No-holds-barred team meetings are behind Sheffield United’s revival as they bid to beat the drop, says Quinn

Stephen Quinn
Stephen Quinn
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A SERIES of combative displays have made him a strong contender to be named their Player of the Year, but Stephen Quinn would gladly swap any individual honours for Sheffield United’s survival.

“I never dreamt that we would find ourselves in this position. I can remember chatting with Kevin Blackwell last season and we were talking about going for promotion,” he said.

Eight months and another three managers later, those hopes have disappeared into the footballing ether. Micky Adams’ side face leaders Queens Park Rangers tonight 22nd in the Championship table and with just eight games left to claw back the seven-point gap between themselves and safety.

Nearly six weeks ago, following a dramatic collapse at relegation rivals Scunthorpe, it appeared an impossible task.

But Adams, who inherited a squad ravaged by injury and behind-the-scenes turmoil when caretaker John Carver departed in December, has since overseen an upturn in fortunes which has given United a fighting chance of avoiding relegation.

Quinn said recent victories against Nottingham Forest and Leeds reflect a growing sense of togetherness behind the scenes.

“The gaffer has tried everything to get the best out of us and not so long ago he brought in someone who gave us a talk about communicating better. We’ve seen them a few times since and it’s been really positive stuff,” he said.

“We’ve been having meetings, which the gaffer and his staff have encouraged, where we all sit down and have a frank discussion about what’s happened during a match. Everything is out in the open and that’s much better than just going home and dwelling on things.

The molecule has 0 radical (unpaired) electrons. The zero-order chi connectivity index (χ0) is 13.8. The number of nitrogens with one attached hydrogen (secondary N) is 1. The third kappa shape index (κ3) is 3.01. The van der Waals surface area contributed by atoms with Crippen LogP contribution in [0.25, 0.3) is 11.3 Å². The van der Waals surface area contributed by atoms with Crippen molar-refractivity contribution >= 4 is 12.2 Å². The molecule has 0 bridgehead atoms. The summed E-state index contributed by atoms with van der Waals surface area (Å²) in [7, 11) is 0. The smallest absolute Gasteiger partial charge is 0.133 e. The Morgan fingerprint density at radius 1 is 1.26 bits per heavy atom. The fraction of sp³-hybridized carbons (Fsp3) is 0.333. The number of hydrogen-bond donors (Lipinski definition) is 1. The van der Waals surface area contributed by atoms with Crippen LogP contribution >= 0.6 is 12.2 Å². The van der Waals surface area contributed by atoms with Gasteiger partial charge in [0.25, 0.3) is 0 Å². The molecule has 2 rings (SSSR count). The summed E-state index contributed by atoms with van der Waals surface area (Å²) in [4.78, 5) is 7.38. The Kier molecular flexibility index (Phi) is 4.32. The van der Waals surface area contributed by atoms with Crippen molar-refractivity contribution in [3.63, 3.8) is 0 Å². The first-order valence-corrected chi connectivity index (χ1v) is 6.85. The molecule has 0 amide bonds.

“Having so many managers this season isn’t ideal because everyone likes to do things differently.

“We’ve also had a lot of different players coming through the club and perhaps we lost a little bit of that group mentality that’s served us so well in the past. But it’s back now.

“We’ve beaten two teams who are right up there in the table and neither of those results were flukes. But it’s also frustrating because it also makes you think what might have been.”

The decision to hold a ‘huddle’ immediately before kick-off is another indication of United’s new-found spirit.

“We had one after the win over Leeds too,” said Quinn. “It’s really good to see the lads just doing it spontaneously and without thinking now.

“What we say in there is going to remain a secret. That’s between us.

“But I think stuff like that has gone a long way towards helping some of the new boys settle in quickly. They feel as if they’re a part of something a lot sooner than otherwise might have been the case.”

Quinn, who graduated from United’s youth academy in 2005, added: “Morgs (Chris Morgan) has been travelling down to all the away games with us and that’s been great. Monty (Nick Montgomery) has taken over the captaincy since the skipper has been out and even when he was injured he came too.

“That was great to see. We all sit down in the hotel the night before and have a team meeting. Everyone speaks freely. Nobody holds back when they go over things that might happen or have been happening out there on the pitch.

“Honestly, I really do think it’s helped us pick up.”

Adams endured a difficult start to life in South Yorkshire. Despite guiding Port Vale to second place in the League Two table, he was forced to wait 14 matches before breaking his duck in the Bramall Lane dug-out.

“Just because we struggled a bit to start with it didn’t make the gaffer a bad manager,” said Quinn. “He doesn’t achieve what he did at Port Vale and with other clubs and then suddenly lose his touch does he?”